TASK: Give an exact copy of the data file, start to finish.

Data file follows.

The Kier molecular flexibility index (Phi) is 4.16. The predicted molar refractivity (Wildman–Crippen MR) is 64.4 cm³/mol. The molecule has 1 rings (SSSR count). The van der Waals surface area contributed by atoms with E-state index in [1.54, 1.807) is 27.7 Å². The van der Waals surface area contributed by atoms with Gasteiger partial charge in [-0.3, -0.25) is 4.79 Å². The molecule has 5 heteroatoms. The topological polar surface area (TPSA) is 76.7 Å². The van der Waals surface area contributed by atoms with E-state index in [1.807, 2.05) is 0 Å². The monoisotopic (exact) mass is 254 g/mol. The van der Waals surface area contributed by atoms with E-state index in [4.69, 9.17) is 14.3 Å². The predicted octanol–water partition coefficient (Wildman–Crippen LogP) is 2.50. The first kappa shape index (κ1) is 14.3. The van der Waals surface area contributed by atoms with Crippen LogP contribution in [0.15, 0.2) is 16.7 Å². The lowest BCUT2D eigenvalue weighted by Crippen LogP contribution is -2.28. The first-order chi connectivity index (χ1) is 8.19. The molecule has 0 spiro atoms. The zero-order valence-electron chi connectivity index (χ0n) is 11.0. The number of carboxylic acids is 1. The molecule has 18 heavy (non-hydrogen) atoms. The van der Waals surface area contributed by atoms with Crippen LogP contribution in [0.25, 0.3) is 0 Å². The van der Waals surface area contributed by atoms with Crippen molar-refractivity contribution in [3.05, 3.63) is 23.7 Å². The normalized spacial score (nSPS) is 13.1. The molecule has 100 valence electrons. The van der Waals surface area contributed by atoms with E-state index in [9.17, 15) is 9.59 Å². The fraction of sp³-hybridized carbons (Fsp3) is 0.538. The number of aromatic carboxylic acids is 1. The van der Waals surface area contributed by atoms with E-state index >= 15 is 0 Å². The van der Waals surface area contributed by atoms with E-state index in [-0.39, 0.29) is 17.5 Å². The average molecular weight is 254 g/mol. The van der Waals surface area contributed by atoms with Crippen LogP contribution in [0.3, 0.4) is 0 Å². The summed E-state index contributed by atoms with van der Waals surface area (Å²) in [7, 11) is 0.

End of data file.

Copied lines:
The Kier molecular flexibility index (Phi) is 4.16. The predicted molar refractivity (Wildman–Crippen MR) is 64.4 cm³/mol. The molecule has 1 rings (SSSR count). The van der Waals surface area contributed by atoms with E-state index in [1.54, 1.807) is 27.7 Å². The van der Waals surface area contributed by atoms with Gasteiger partial charge in [-0.3, -0.25) is 4.79 Å². The molecule has 5 heteroatoms. The topological polar surface area (TPSA) is 76.7 Å². The van der Waals surface area contributed by atoms with E-state index in [1.807, 2.05) is 0 Å². The monoisotopic (exact) mass is 254 g/mol. The van der Waals surface area contributed by atoms with E-state index in [4.69, 9.17) is 14.3 Å². The predicted octanol–water partition coefficient (Wildman–Crippen LogP) is 2.50. The first kappa shape index (κ1) is 14.3. The van der Waals surface area contributed by atoms with Crippen LogP contribution in [0.15, 0.2) is 16.7 Å². The lowest BCUT2D eigenvalue weighted by Crippen LogP contribution is -2.28. The first-order chi connectivity index (χ1) is 8.19. The molecule has 0 spiro atoms. The zero-order valence-electron chi connectivity index (χ0n) is 11.0. The number of carboxylic acids is 1. The molecule has 18 heavy (non-hydrogen) atoms. The van der Waals surface area contributed by atoms with Crippen LogP contribution in [0.25, 0.3) is 0 Å². The van der Waals surface area contributed by atoms with Crippen molar-refractivity contribution in [3.05, 3.63) is 23.7 Å². The normalized spacial score (nSPS) is 13.1. The molecule has 100 valence electrons. The van der Waals surface area contributed by atoms with E-state index in [9.17, 15) is 9.59 Å². The fraction of sp³-hybridized carbons (Fsp3) is 0.538. The number of aromatic carboxylic acids is 1. The van der Waals surface area contributed by atoms with E-state index >= 15 is 0 Å². The van der Waals surface area contributed by atoms with E-state index in [-0.39, 0.29) is 17.5 Å². The average molecular weight is 254 g/mol. The van der Waals surface area contributed by atoms with Crippen LogP contribution in [0.3, 0.4) is 0 Å². The summed E-state index contributed by atoms with van der Waals surface area (Å²) in [7, 11) is 0.